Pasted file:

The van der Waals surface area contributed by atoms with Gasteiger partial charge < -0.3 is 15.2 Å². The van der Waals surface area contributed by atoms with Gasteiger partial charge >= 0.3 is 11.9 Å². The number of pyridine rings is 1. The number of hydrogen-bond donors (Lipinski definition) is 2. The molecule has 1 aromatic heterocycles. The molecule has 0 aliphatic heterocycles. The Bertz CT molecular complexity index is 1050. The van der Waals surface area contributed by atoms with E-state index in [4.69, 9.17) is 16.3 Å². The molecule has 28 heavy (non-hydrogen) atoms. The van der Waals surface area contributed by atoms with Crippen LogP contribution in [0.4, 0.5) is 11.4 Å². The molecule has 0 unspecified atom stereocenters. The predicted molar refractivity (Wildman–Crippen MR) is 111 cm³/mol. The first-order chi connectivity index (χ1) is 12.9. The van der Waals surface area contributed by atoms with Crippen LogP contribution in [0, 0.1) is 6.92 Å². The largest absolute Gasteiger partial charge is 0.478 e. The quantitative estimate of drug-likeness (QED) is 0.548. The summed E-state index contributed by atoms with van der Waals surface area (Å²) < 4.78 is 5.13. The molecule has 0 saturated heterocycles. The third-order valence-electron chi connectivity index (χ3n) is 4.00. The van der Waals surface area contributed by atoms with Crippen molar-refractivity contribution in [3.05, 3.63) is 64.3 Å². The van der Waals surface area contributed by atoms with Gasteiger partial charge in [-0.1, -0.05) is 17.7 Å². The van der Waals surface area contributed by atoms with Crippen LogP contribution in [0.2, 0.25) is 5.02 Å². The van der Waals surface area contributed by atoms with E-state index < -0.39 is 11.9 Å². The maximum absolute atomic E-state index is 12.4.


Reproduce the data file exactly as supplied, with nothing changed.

The van der Waals surface area contributed by atoms with Gasteiger partial charge < -0.3 is 15.2 Å². The van der Waals surface area contributed by atoms with Gasteiger partial charge >= 0.3 is 11.9 Å². The number of pyridine rings is 1. The number of hydrogen-bond donors (Lipinski definition) is 2. The molecule has 1 aromatic heterocycles. The molecule has 0 aliphatic heterocycles. The Bertz CT molecular complexity index is 1050. The van der Waals surface area contributed by atoms with E-state index in [4.69, 9.17) is 16.3 Å². The molecule has 28 heavy (non-hydrogen) atoms. The van der Waals surface area contributed by atoms with Crippen LogP contribution in [0.4, 0.5) is 11.4 Å². The molecule has 0 unspecified atom stereocenters. The predicted molar refractivity (Wildman–Crippen MR) is 111 cm³/mol. The first-order chi connectivity index (χ1) is 12.9. The van der Waals surface area contributed by atoms with Crippen LogP contribution in [0, 0.1) is 6.92 Å². The largest absolute Gasteiger partial charge is 0.478 e. The quantitative estimate of drug-likeness (QED) is 0.548. The summed E-state index contributed by atoms with van der Waals surface area (Å²) < 4.78 is 5.13. The molecule has 0 saturated heterocycles. The third-order valence-electron chi connectivity index (χ3n) is 4.00. The van der Waals surface area contributed by atoms with Crippen molar-refractivity contribution in [3.05, 3.63) is 64.3 Å². The van der Waals surface area contributed by atoms with Gasteiger partial charge in [-0.1, -0.05) is 17.7 Å². The van der Waals surface area contributed by atoms with Crippen LogP contribution in [0.2, 0.25) is 5.02 Å². The van der Waals surface area contributed by atoms with E-state index < -0.39 is 11.9 Å². The maximum absolute atomic E-state index is 12.4.